Usually, February is a freezing month at the far Arctic archipelago of Svalbard. But this year is different. Over the last 30 days, the average temperature has been only 1,6 degrees Celsius, almost 15 degrees above normal.
Normally, the average February temperature at Svalbard is minus 16,2 degrees.
“We are talking about temperatures and temperature variations, which we normally never encounter”, Trond Lien from the Norwegian Meteorological Institute says to NRK. The reason for the abnormal temperatures is a long-lasting low pressure over the southern parts of the Norwegian Sea and the Northern parts of the Atlantic.
As previously reported by BarentsObserver, there have over the last years been several cases of extreme weather changes at Svalbard. On the 30th January 2012 , the town of Ny-Ålesund got an unprecedented 116 mm of rains, while the average temperature for the month was as much as 11,9 degrees above normal.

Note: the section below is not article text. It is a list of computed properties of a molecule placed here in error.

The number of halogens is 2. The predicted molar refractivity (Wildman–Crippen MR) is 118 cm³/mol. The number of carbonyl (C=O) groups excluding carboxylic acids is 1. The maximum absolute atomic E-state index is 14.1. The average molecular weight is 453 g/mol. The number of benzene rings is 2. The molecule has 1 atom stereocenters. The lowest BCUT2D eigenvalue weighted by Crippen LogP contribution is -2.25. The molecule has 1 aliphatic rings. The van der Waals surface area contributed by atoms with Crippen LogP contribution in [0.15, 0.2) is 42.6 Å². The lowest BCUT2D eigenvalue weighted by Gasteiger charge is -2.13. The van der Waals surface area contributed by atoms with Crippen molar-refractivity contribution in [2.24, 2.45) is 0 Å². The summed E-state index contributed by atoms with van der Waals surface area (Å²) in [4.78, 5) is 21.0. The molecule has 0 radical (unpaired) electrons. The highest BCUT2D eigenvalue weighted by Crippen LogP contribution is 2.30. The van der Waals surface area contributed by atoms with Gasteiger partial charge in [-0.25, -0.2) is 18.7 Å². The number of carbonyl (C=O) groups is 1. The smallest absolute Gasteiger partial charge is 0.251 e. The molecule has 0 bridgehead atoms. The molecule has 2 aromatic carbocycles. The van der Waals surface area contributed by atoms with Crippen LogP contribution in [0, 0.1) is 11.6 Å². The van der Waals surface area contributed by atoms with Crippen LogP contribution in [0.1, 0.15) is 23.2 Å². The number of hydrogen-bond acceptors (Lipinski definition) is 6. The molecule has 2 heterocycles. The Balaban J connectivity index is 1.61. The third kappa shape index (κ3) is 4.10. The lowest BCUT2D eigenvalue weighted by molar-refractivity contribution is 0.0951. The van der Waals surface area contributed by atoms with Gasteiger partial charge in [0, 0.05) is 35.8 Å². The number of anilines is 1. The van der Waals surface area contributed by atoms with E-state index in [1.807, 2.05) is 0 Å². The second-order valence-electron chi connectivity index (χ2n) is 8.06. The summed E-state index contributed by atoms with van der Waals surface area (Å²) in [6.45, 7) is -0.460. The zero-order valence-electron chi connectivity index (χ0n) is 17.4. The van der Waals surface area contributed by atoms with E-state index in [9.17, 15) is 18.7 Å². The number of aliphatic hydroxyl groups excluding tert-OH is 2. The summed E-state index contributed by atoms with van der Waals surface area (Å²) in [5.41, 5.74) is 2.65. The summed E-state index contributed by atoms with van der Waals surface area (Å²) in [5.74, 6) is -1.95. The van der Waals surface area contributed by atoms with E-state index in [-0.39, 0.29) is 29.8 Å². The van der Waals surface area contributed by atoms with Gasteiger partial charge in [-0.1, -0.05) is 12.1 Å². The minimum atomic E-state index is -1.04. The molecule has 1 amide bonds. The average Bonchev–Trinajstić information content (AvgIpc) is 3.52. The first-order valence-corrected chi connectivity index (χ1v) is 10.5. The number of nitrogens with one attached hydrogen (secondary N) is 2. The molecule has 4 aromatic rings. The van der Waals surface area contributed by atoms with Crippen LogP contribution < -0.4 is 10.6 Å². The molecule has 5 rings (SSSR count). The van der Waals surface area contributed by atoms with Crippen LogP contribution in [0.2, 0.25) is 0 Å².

Researchers conclude that key parts of the Arctic is facing more rains and warmer temperatures.
The changes are affecting wildlife in the area. Along with the temperature increase, the number of reindeers at the archipelago has almost doubled. Since 1994, the average temperature at Longyerbyen, the local administrative center, has increased by 2 degrees.
The company is closing down its biggest mine in the Kola Peninsula following plummeting raw material prices. Consequences will be dramatic for Zapolyarny, the industrial town located along the border to Norway.
August 9th, the Barents Region celebrated the UN International Day of the World’s Indigenous Peoples. The day was commemorated in several parts of the region, including Karasjok in Northern Norway and Teriberka in Northwestern Russia.